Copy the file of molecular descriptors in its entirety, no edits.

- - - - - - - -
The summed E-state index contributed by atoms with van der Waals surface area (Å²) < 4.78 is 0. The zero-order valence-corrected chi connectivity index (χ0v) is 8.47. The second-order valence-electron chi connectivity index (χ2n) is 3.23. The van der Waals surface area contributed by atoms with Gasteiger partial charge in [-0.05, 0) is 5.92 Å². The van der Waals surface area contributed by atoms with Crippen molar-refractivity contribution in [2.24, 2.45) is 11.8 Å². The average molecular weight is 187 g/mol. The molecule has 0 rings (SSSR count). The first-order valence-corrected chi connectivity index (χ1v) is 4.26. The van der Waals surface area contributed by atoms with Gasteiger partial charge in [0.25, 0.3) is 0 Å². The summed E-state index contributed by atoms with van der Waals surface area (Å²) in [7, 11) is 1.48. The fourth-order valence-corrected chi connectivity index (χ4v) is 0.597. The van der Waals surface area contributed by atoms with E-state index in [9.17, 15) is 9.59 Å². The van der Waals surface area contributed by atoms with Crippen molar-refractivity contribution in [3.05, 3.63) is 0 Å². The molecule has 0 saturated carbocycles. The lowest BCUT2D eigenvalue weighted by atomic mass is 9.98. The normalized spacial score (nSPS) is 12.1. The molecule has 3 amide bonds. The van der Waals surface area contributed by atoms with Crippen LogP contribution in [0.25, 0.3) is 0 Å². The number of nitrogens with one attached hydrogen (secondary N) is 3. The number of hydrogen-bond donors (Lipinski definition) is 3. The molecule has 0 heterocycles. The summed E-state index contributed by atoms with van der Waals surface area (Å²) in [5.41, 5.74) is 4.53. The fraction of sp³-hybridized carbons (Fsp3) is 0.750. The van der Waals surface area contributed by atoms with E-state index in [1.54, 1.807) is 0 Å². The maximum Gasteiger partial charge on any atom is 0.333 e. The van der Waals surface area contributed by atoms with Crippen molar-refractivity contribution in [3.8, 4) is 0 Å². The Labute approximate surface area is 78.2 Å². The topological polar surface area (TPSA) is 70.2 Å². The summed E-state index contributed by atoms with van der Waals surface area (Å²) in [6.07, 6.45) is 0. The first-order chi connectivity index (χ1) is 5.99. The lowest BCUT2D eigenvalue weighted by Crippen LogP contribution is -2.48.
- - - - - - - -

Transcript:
The summed E-state index contributed by atoms with van der Waals surface area (Å²) < 4.78 is 0. The zero-order valence-corrected chi connectivity index (χ0v) is 8.47. The second-order valence-electron chi connectivity index (χ2n) is 3.23. The van der Waals surface area contributed by atoms with Gasteiger partial charge in [-0.05, 0) is 5.92 Å². The van der Waals surface area contributed by atoms with Crippen molar-refractivity contribution in [2.24, 2.45) is 11.8 Å². The average molecular weight is 187 g/mol. The molecule has 0 rings (SSSR count). The first-order valence-corrected chi connectivity index (χ1v) is 4.26. The van der Waals surface area contributed by atoms with Gasteiger partial charge in [0.25, 0.3) is 0 Å². The summed E-state index contributed by atoms with van der Waals surface area (Å²) in [7, 11) is 1.48. The fourth-order valence-corrected chi connectivity index (χ4v) is 0.597. The van der Waals surface area contributed by atoms with E-state index in [9.17, 15) is 9.59 Å². The van der Waals surface area contributed by atoms with Crippen molar-refractivity contribution in [3.05, 3.63) is 0 Å². The molecule has 0 saturated carbocycles. The lowest BCUT2D eigenvalue weighted by atomic mass is 9.98. The normalized spacial score (nSPS) is 12.1. The molecule has 3 amide bonds. The van der Waals surface area contributed by atoms with Crippen LogP contribution in [0.25, 0.3) is 0 Å². The number of nitrogens with one attached hydrogen (secondary N) is 3. The number of hydrogen-bond donors (Lipinski definition) is 3. The molecule has 0 heterocycles. The summed E-state index contributed by atoms with van der Waals surface area (Å²) in [5.41, 5.74) is 4.53. The fraction of sp³-hybridized carbons (Fsp3) is 0.750. The van der Waals surface area contributed by atoms with E-state index in [1.54, 1.807) is 0 Å². The maximum Gasteiger partial charge on any atom is 0.333 e. The van der Waals surface area contributed by atoms with Crippen molar-refractivity contribution in [3.8, 4) is 0 Å². The Labute approximate surface area is 78.2 Å². The topological polar surface area (TPSA) is 70.2 Å². The summed E-state index contributed by atoms with van der Waals surface area (Å²) in [6.07, 6.45) is 0. The first-order chi connectivity index (χ1) is 5.99. The lowest BCUT2D eigenvalue weighted by Crippen LogP contribution is -2.48.